To encourage the installation of solar panels in private homes, the government is massively subsidizing the prices of electricity sold by EDF. Each kilowatt-hour produced by the owner saves him between 9.52 and 17.19 cents. This income is guaranteed for twenty years, excluding local installation assistance. Result: The total capacity of the French solar park currently exceeds 10 GW and is set to double by 2023, predicts RTE.
Local carbon-free electricity is a good way to meet our greenhouse gas emission reduction targets. Except that all this extra energy isn’t really useful to us. Worse, it could wreak havoc on the entire industry, warns MIT Technology Review.
The problem is that this influx of solar energy occurs when it is not needed. Peaks of consumption occur either in the morning before 9 am, or in the evening from 6 pm to 8 pm, when the sun is out. Conversely, solar panels operate at full capacity during the summer during the daytime when demand is low.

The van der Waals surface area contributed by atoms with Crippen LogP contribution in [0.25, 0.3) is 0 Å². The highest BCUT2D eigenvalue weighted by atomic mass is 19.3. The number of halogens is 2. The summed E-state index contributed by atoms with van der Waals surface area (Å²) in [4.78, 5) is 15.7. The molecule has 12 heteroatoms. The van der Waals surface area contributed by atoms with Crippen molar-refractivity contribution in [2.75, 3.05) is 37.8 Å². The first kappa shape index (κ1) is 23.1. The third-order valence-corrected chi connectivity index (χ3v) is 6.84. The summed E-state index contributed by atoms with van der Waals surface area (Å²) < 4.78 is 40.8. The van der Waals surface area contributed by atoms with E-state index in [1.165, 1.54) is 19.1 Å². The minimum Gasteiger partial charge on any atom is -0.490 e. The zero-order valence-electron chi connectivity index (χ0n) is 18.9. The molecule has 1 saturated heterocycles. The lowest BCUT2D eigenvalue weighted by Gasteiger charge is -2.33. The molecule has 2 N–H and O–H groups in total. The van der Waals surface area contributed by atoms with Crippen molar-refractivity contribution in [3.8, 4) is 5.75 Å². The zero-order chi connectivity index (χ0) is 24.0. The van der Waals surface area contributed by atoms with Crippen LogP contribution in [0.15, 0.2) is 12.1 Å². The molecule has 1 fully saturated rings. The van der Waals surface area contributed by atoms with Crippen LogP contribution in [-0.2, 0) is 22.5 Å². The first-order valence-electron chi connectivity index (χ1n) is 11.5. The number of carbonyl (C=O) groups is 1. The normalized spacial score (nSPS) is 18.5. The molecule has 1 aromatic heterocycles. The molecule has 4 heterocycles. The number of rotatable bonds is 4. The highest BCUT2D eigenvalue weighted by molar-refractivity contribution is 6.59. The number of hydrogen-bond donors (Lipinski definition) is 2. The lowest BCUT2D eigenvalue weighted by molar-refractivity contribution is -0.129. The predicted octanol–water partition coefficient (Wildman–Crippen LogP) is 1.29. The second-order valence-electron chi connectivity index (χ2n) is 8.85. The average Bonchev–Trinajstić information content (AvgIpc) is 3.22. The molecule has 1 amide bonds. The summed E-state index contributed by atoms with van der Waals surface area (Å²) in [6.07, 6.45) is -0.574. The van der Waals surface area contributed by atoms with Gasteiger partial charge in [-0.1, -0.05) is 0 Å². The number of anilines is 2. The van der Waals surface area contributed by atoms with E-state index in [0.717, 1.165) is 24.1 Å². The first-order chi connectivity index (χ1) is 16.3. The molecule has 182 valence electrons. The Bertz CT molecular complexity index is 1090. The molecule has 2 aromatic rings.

Wholesale electricity prices are falling, according to a report by the Breakthrough Institute on California. “Between 2014 and 2020, the cost of solar energy fell by about 37% compared to other sources of electricity generation,” pay attention to the authors.
In spring, deflation can reach 50%, and prices go into negative territory. So far, the decline in cost has been more or less offset by the fall in the cost of PV modules (-90% between 2010 and 2019). But this shallot race could end badly. “It will be more difficult to convince developers and investors to build more and more solar power plants if they make less money or even lose it,” MIT warning.
“California provides an idea of what the rest of the world can expect as we see a surge in solar energy,” warns Zeke Housefather, author of the report. California, which generates 19% of its electricity from solar energy, is well ahead of France (2.5%). But here, too, this share is constantly increasing. Italy and Germany already account for 8.6% and 7.9%, respectively.
Storage systems like batteries or hydrogen can better regulate the flow of electricity. It is also possible to improve connectivity by building new lines or encouraging consumers to consume during production peaks.
However, investors may not have the patience to wait. Governments will then be faced with a dilemma: to continue to increase subsidies at the risk of exacerbating the problem, to find other low-carbon energies that are less volatile or imposing and too detrimental to the profits of promoters.